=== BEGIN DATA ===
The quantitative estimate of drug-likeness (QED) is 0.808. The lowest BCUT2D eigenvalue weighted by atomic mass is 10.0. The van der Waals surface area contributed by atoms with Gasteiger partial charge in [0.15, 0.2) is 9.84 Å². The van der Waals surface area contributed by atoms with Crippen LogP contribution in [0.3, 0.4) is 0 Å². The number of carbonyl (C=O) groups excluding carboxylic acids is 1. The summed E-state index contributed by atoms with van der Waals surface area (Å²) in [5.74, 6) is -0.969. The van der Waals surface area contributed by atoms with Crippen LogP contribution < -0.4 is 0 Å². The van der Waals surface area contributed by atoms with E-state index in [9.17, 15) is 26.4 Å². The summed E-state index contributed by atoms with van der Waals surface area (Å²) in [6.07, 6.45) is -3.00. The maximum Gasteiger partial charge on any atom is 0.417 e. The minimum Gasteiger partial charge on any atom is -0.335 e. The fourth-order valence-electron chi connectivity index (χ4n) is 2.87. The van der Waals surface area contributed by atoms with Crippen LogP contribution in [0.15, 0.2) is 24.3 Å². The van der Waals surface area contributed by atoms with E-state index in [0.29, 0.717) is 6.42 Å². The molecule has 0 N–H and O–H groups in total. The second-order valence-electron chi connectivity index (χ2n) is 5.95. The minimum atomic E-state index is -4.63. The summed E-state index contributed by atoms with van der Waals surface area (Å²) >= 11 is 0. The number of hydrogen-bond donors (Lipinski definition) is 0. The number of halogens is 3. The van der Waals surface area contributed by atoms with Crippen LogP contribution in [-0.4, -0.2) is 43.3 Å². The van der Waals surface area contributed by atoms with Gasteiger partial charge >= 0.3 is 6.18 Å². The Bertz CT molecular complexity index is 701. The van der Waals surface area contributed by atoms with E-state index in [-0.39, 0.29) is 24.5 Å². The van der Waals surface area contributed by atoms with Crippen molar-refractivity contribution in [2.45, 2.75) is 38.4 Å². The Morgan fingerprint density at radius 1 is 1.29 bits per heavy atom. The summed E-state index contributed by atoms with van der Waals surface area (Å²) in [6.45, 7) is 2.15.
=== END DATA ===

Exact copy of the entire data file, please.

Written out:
The quantitative estimate of drug-likeness (QED) is 0.808. The lowest BCUT2D eigenvalue weighted by atomic mass is 10.0. The van der Waals surface area contributed by atoms with Gasteiger partial charge in [0.15, 0.2) is 9.84 Å². The van der Waals surface area contributed by atoms with Crippen LogP contribution in [0.3, 0.4) is 0 Å². The number of carbonyl (C=O) groups excluding carboxylic acids is 1. The summed E-state index contributed by atoms with van der Waals surface area (Å²) in [5.74, 6) is -0.969. The van der Waals surface area contributed by atoms with Crippen LogP contribution < -0.4 is 0 Å². The van der Waals surface area contributed by atoms with E-state index in [9.17, 15) is 26.4 Å². The summed E-state index contributed by atoms with van der Waals surface area (Å²) in [6.07, 6.45) is -3.00. The maximum Gasteiger partial charge on any atom is 0.417 e. The minimum Gasteiger partial charge on any atom is -0.335 e. The fourth-order valence-electron chi connectivity index (χ4n) is 2.87. The van der Waals surface area contributed by atoms with Crippen LogP contribution in [0.15, 0.2) is 24.3 Å². The van der Waals surface area contributed by atoms with E-state index in [0.29, 0.717) is 6.42 Å². The molecule has 0 N–H and O–H groups in total. The second-order valence-electron chi connectivity index (χ2n) is 5.95. The minimum atomic E-state index is -4.63. The summed E-state index contributed by atoms with van der Waals surface area (Å²) >= 11 is 0. The number of hydrogen-bond donors (Lipinski definition) is 0. The number of halogens is 3. The van der Waals surface area contributed by atoms with Crippen LogP contribution in [-0.4, -0.2) is 43.3 Å². The van der Waals surface area contributed by atoms with Gasteiger partial charge >= 0.3 is 6.18 Å². The Bertz CT molecular complexity index is 701. The van der Waals surface area contributed by atoms with E-state index in [-0.39, 0.29) is 24.5 Å². The van der Waals surface area contributed by atoms with Crippen molar-refractivity contribution in [2.45, 2.75) is 38.4 Å². The Morgan fingerprint density at radius 1 is 1.29 bits per heavy atom. The summed E-state index contributed by atoms with van der Waals surface area (Å²) in [6.45, 7) is 2.15.